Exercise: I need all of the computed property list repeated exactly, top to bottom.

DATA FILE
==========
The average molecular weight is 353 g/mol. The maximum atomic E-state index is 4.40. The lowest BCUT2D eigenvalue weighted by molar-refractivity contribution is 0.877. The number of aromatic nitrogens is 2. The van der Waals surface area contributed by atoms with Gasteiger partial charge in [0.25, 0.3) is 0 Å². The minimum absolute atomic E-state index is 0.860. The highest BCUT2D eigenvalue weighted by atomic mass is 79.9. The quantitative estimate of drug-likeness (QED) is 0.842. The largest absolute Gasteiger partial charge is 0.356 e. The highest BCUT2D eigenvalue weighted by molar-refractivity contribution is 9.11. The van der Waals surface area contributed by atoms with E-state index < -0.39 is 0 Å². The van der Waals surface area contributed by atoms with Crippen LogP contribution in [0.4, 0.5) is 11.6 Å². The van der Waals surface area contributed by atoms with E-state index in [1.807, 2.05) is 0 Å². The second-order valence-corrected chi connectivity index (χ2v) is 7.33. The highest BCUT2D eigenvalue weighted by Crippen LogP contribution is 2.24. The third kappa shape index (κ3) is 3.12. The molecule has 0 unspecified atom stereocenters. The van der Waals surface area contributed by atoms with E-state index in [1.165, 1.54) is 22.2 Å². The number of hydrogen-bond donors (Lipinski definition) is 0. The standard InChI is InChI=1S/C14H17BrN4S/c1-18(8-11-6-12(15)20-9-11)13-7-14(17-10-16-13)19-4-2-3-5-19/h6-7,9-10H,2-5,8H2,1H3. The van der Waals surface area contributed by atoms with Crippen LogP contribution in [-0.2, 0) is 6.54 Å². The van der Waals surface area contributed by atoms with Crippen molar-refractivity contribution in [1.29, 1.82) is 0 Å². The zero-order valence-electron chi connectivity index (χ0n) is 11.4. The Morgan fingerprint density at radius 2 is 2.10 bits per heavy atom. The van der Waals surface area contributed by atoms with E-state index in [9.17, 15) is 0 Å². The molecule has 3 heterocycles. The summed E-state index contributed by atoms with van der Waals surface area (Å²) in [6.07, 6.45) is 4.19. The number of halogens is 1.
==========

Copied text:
The average molecular weight is 353 g/mol. The maximum atomic E-state index is 4.40. The lowest BCUT2D eigenvalue weighted by molar-refractivity contribution is 0.877. The number of aromatic nitrogens is 2. The van der Waals surface area contributed by atoms with Gasteiger partial charge in [0.25, 0.3) is 0 Å². The minimum absolute atomic E-state index is 0.860. The highest BCUT2D eigenvalue weighted by atomic mass is 79.9. The quantitative estimate of drug-likeness (QED) is 0.842. The largest absolute Gasteiger partial charge is 0.356 e. The highest BCUT2D eigenvalue weighted by molar-refractivity contribution is 9.11. The van der Waals surface area contributed by atoms with E-state index < -0.39 is 0 Å². The van der Waals surface area contributed by atoms with Crippen LogP contribution in [0.4, 0.5) is 11.6 Å². The van der Waals surface area contributed by atoms with E-state index in [1.807, 2.05) is 0 Å². The second-order valence-corrected chi connectivity index (χ2v) is 7.33. The highest BCUT2D eigenvalue weighted by Crippen LogP contribution is 2.24. The third kappa shape index (κ3) is 3.12. The molecule has 0 unspecified atom stereocenters. The van der Waals surface area contributed by atoms with E-state index in [1.165, 1.54) is 22.2 Å². The number of hydrogen-bond donors (Lipinski definition) is 0. The standard InChI is InChI=1S/C14H17BrN4S/c1-18(8-11-6-12(15)20-9-11)13-7-14(17-10-16-13)19-4-2-3-5-19/h6-7,9-10H,2-5,8H2,1H3. The van der Waals surface area contributed by atoms with Crippen LogP contribution in [-0.2, 0) is 6.54 Å². The van der Waals surface area contributed by atoms with Crippen molar-refractivity contribution in [1.29, 1.82) is 0 Å². The zero-order valence-electron chi connectivity index (χ0n) is 11.4. The Morgan fingerprint density at radius 2 is 2.10 bits per heavy atom. The van der Waals surface area contributed by atoms with E-state index in [9.17, 15) is 0 Å². The molecule has 3 heterocycles. The summed E-state index contributed by atoms with van der Waals surface area (Å²) in [6.07, 6.45) is 4.19. The number of halogens is 1.